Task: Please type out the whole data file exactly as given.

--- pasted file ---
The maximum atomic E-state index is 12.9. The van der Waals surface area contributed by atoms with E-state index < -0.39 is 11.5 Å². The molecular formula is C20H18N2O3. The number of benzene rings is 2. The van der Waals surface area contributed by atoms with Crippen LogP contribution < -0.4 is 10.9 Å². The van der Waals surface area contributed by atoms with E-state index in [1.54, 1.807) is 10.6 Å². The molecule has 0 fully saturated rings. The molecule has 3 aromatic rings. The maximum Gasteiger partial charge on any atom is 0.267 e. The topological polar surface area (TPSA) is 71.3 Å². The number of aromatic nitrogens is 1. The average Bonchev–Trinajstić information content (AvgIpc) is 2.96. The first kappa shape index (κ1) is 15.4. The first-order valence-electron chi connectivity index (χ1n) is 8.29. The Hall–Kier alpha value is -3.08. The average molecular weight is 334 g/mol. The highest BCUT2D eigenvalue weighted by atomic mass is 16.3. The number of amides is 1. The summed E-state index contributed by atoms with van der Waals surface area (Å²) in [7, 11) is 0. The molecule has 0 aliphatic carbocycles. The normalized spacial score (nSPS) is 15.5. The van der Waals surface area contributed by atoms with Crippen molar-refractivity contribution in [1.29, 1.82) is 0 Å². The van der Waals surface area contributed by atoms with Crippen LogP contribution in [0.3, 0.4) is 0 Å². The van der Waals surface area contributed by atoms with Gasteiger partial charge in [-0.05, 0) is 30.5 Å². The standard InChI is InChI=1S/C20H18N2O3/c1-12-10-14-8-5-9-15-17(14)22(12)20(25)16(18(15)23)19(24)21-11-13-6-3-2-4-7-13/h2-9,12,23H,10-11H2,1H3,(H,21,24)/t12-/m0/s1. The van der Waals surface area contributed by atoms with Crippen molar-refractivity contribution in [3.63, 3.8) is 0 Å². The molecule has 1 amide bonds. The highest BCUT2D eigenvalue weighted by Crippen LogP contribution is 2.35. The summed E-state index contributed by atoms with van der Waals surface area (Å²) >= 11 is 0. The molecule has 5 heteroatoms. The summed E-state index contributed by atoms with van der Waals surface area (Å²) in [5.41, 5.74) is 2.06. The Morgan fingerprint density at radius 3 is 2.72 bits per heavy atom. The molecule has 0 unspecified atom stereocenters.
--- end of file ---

The maximum atomic E-state index is 12.9. The van der Waals surface area contributed by atoms with E-state index < -0.39 is 11.5 Å². The molecular formula is C20H18N2O3. The number of benzene rings is 2. The van der Waals surface area contributed by atoms with Crippen LogP contribution < -0.4 is 10.9 Å². The van der Waals surface area contributed by atoms with E-state index in [1.54, 1.807) is 10.6 Å². The molecule has 0 fully saturated rings. The molecule has 3 aromatic rings. The maximum Gasteiger partial charge on any atom is 0.267 e. The topological polar surface area (TPSA) is 71.3 Å². The number of aromatic nitrogens is 1. The average Bonchev–Trinajstić information content (AvgIpc) is 2.96. The first kappa shape index (κ1) is 15.4. The first-order valence-electron chi connectivity index (χ1n) is 8.29. The Hall–Kier alpha value is -3.08. The average molecular weight is 334 g/mol. The highest BCUT2D eigenvalue weighted by atomic mass is 16.3. The number of amides is 1. The summed E-state index contributed by atoms with van der Waals surface area (Å²) in [7, 11) is 0. The molecule has 0 aliphatic carbocycles. The normalized spacial score (nSPS) is 15.5. The van der Waals surface area contributed by atoms with Crippen molar-refractivity contribution in [1.29, 1.82) is 0 Å². The van der Waals surface area contributed by atoms with Crippen LogP contribution in [0.3, 0.4) is 0 Å². The van der Waals surface area contributed by atoms with Gasteiger partial charge in [-0.05, 0) is 30.5 Å². The standard InChI is InChI=1S/C20H18N2O3/c1-12-10-14-8-5-9-15-17(14)22(12)20(25)16(18(15)23)19(24)21-11-13-6-3-2-4-7-13/h2-9,12,23H,10-11H2,1H3,(H,21,24)/t12-/m0/s1. The van der Waals surface area contributed by atoms with Crippen molar-refractivity contribution in [3.63, 3.8) is 0 Å². The molecule has 1 amide bonds. The highest BCUT2D eigenvalue weighted by Crippen LogP contribution is 2.35. The summed E-state index contributed by atoms with van der Waals surface area (Å²) >= 11 is 0. The molecule has 5 heteroatoms. The summed E-state index contributed by atoms with van der Waals surface area (Å²) in [5.41, 5.74) is 2.06. The Morgan fingerprint density at radius 3 is 2.72 bits per heavy atom. The molecule has 0 unspecified atom stereocenters.